Details

The conference

Social security is a basic human right enshrined in many international legal documents like the 1944 ILO Declaration of Philadelphia or the 1948 Universal Declaration of Human Rights. The term Social protection is often inaccurately treated as being synonymous with ‘social security’ and
‘welfare’. Social protection is the broadest, signifying the full range of protective transfers, services, and institutional safeguards supposed to protect the population ‘at risk’ of being ‘in need’ (Standing, 2007).
The ILO’s World Social Security Report (WSSR) launched in November 2010 estimates that only about 20 percent of the world’s working age population (and their families) has effective access to comprehensive social protection. (http://www.social‐protection.org). Therefore, ensuring a basic level of social protection and a decent life for all citizens should be a mandate for all the governments. At the governance level, social protection consists of policies and programs designed to reduce poverty and vulnerability by promoting efficient labor markets, diminishing people’s exposure to risks, and enhancing their capacity to protect themselves against hazards and interruption/loss of income (www.adb.org). It is concerned with preventing, managing, and overcoming situations that adversely affect people’s well being. (United Nations Research Institute for Social Development) The United Nations, taking into account, the general concern about devastating consequences of the global economic and financial crisis, felt the need for urgent action by countries across the globe. Governments were seen to have the responsibility to mitigate the social impact of the crisis and to promote social transformations. Hence social protection is a global necessity for essential transfers and services to all the world’s population.

  1. With this background, the South Asian Forum of ministers, in charge of Social Development, was launched by UNESCO in 2006 in Burban, Pakistan and the Second Ministerial Forum at New Delhi in 2008.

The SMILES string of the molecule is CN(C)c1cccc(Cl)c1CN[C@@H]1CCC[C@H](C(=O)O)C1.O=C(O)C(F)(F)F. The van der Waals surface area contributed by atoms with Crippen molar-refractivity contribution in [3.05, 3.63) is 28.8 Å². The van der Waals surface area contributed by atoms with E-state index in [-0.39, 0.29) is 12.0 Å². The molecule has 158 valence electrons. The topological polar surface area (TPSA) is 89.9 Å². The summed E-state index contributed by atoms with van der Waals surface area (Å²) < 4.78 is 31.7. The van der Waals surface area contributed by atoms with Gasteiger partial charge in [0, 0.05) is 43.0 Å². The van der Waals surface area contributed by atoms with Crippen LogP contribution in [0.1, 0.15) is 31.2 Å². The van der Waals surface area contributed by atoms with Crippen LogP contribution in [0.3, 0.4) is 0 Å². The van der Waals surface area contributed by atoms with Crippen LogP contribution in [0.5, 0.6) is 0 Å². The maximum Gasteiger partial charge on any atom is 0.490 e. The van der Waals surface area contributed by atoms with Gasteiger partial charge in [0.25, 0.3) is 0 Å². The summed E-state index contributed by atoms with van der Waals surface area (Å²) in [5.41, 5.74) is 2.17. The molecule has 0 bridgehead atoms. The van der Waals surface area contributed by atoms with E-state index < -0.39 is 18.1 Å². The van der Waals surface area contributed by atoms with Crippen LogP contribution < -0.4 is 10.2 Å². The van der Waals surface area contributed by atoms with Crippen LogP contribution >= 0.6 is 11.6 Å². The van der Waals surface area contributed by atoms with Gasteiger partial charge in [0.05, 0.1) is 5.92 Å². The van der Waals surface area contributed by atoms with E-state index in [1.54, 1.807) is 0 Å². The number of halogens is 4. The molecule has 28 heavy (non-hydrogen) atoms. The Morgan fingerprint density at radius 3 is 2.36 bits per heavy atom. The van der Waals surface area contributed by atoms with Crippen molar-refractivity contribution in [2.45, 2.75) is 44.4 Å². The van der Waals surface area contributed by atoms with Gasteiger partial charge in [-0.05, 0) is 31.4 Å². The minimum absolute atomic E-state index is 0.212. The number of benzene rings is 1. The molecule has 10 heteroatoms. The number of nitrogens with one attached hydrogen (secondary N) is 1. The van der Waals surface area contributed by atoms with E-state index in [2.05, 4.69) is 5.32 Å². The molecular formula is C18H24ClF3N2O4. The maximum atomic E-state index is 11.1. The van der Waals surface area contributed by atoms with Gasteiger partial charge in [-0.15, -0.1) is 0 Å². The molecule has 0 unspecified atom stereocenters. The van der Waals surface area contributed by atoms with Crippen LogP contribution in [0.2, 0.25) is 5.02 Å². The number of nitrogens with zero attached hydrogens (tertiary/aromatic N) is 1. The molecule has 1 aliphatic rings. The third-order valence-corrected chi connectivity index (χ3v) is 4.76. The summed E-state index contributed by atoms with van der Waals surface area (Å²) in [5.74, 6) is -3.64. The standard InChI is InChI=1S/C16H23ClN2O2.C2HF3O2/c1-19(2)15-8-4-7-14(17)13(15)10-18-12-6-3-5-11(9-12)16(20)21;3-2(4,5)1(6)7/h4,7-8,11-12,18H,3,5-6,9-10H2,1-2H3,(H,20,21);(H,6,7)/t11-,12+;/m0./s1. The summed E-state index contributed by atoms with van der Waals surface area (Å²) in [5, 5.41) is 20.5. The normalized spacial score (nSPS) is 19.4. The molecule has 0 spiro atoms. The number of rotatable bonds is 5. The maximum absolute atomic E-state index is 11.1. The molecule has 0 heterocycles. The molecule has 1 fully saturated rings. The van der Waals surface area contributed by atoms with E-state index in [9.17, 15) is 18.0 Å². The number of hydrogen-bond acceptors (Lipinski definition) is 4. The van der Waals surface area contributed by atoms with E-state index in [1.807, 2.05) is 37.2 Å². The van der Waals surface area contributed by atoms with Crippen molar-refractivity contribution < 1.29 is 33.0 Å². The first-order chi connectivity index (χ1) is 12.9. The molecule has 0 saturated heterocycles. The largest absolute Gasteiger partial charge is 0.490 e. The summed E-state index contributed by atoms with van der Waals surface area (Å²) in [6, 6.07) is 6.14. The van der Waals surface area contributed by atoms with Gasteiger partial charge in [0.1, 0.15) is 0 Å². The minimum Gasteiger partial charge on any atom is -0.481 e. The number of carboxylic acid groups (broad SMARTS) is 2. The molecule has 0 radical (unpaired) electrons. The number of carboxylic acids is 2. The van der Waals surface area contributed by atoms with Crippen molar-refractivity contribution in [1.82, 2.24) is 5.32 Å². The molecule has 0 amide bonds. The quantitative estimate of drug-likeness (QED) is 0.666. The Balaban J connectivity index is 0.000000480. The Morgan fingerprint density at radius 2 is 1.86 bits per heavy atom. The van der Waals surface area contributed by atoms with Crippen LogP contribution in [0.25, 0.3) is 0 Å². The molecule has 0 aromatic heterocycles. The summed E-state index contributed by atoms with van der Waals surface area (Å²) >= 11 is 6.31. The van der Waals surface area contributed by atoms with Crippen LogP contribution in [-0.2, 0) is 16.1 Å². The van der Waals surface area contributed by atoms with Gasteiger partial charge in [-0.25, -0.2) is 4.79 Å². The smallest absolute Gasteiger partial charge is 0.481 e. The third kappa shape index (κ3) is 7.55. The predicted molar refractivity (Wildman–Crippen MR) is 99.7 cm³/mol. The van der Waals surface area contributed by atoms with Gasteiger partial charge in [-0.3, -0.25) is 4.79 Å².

2. In 2010, UNESCO (New Delhi) and the Indian Council for Social Science Research (ICSSR) had organized a research meeting on Social Protection policies in SOUTH‐ASIA, within the frame work of UNESCO’S Management of Social Transformation (MOST) programme, the objective of which was to  provide support material and expertise to the Third Forum of Ministers, held in Colombo, Sri‐Lanka during 2010.
  3. The South – Asia regional committee of ICSW jointly with Tata Institute of Social Science Mumbai organized a consultative work shop during March 2011 to deliberate Social Protection for Social justice in INDIA – addressing poverty and exclusion. The most important issues discussed in this meetings were a) How a regional perspective can be built for social protection and b) How social protection policies be further  strengthened to enhance the transformation potential of SPFI.
  4. Considering the importance of Social Protection for the betterment of humanity and on the lines of commitment of International Organizations to implement Social Protection Programmes, School of Social Work, Marian College, Kuttikkanam, Kerala, India Jointly with International Council of Social Welfare, South Asia Regional Committee decided to organize as a part of decennial year celebrations of the School of Social Work.

Theme of the Conference:
Social Protection: Perspectives and Policies
The social protection perspective is seen as more comprehensive than perspectives such as poverty and deprivation, human development, social security, and human rights. Social protection policies are expected to address insecurities related to the failure to meet basic economic and social needs – requiring promotional policies, as well as those related to unexpected contingencies‐ requiring protective policies (UNESCO‐ICSSR Research Meeting 2010). Inclusive policies should address the issues of labour, the role of markets, and ethnic, caste, and gender ‐based  disadvantages. In this backdrop the conference envisages discussions on the following sub‐themes.

Sub Themes

  1. Social Protection Labour and Employment
  2. Social Protection and Agricultural Sector
  3. Social Protection and the Homeless
  4. Social Protection and Minorities (racial, religious, etc)
  5. Social Protection and Gender
  6. Social Protection and Children
  7. Social Protection and the Elderly
  8. Social Protection and People with Disability
  9. Social Protection and persons with mental illness
  10. Social Protection and Commercial sex workers
Advertisements

10 thoughts on “Details

  1. It is a good opportunity for sharing experiences among participants from different countries. Please God, I’ll be there.

Leave a Reply

Fill in your details below or click an icon to log in:

WordPress.com Logo

You are commenting using your WordPress.com account. Log Out / Change )

Twitter picture

You are commenting using your Twitter account. Log Out / Change )

Facebook photo

You are commenting using your Facebook account. Log Out / Change )

Google+ photo

You are commenting using your Google+ account. Log Out / Change )

Connecting to %s